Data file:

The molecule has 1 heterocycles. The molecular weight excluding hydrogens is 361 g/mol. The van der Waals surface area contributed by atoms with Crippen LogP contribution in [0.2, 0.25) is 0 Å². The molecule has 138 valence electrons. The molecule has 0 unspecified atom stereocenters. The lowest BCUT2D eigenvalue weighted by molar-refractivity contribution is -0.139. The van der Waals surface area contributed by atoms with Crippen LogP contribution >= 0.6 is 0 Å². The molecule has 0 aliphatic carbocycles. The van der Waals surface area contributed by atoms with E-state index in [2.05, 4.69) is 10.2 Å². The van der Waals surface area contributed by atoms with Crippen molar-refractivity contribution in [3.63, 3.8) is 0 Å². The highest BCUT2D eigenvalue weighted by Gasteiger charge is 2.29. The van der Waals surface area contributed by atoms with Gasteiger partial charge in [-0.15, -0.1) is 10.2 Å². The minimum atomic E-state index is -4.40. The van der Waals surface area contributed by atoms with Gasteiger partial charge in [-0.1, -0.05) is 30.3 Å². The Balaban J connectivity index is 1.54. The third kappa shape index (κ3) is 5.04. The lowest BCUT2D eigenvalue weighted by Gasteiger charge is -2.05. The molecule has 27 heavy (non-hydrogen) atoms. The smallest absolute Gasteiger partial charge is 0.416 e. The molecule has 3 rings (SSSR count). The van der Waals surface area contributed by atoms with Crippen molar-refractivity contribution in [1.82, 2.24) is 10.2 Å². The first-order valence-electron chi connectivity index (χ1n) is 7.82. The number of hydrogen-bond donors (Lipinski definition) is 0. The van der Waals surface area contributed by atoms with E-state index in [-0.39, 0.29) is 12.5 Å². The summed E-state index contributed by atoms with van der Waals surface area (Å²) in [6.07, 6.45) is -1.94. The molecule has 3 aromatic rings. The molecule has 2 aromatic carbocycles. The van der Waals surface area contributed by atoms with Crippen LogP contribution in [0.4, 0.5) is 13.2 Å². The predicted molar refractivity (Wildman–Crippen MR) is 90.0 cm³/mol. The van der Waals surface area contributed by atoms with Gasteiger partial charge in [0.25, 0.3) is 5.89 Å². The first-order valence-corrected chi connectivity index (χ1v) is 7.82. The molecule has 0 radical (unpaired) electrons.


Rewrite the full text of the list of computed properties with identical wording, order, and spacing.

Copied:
The molecule has 1 heterocycles. The molecular weight excluding hydrogens is 361 g/mol. The van der Waals surface area contributed by atoms with Crippen LogP contribution in [0.2, 0.25) is 0 Å². The molecule has 138 valence electrons. The molecule has 0 unspecified atom stereocenters. The lowest BCUT2D eigenvalue weighted by molar-refractivity contribution is -0.139. The van der Waals surface area contributed by atoms with Crippen LogP contribution >= 0.6 is 0 Å². The molecule has 0 aliphatic carbocycles. The van der Waals surface area contributed by atoms with E-state index in [2.05, 4.69) is 10.2 Å². The van der Waals surface area contributed by atoms with Crippen molar-refractivity contribution in [3.63, 3.8) is 0 Å². The highest BCUT2D eigenvalue weighted by Gasteiger charge is 2.29. The van der Waals surface area contributed by atoms with Gasteiger partial charge in [-0.15, -0.1) is 10.2 Å². The minimum atomic E-state index is -4.40. The van der Waals surface area contributed by atoms with Gasteiger partial charge in [-0.1, -0.05) is 30.3 Å². The Balaban J connectivity index is 1.54. The third kappa shape index (κ3) is 5.04. The lowest BCUT2D eigenvalue weighted by Gasteiger charge is -2.05. The molecule has 27 heavy (non-hydrogen) atoms. The smallest absolute Gasteiger partial charge is 0.416 e. The molecule has 3 rings (SSSR count). The van der Waals surface area contributed by atoms with Crippen molar-refractivity contribution in [1.82, 2.24) is 10.2 Å². The first-order valence-electron chi connectivity index (χ1n) is 7.82. The number of hydrogen-bond donors (Lipinski definition) is 0. The van der Waals surface area contributed by atoms with E-state index in [-0.39, 0.29) is 12.5 Å². The summed E-state index contributed by atoms with van der Waals surface area (Å²) in [6.07, 6.45) is -1.94. The molecule has 3 aromatic rings. The molecule has 2 aromatic carbocycles. The van der Waals surface area contributed by atoms with Crippen LogP contribution in [0.4, 0.5) is 13.2 Å². The predicted molar refractivity (Wildman–Crippen MR) is 90.0 cm³/mol. The van der Waals surface area contributed by atoms with Gasteiger partial charge in [0.25, 0.3) is 5.89 Å². The first-order valence-corrected chi connectivity index (χ1v) is 7.82. The molecule has 0 radical (unpaired) electrons.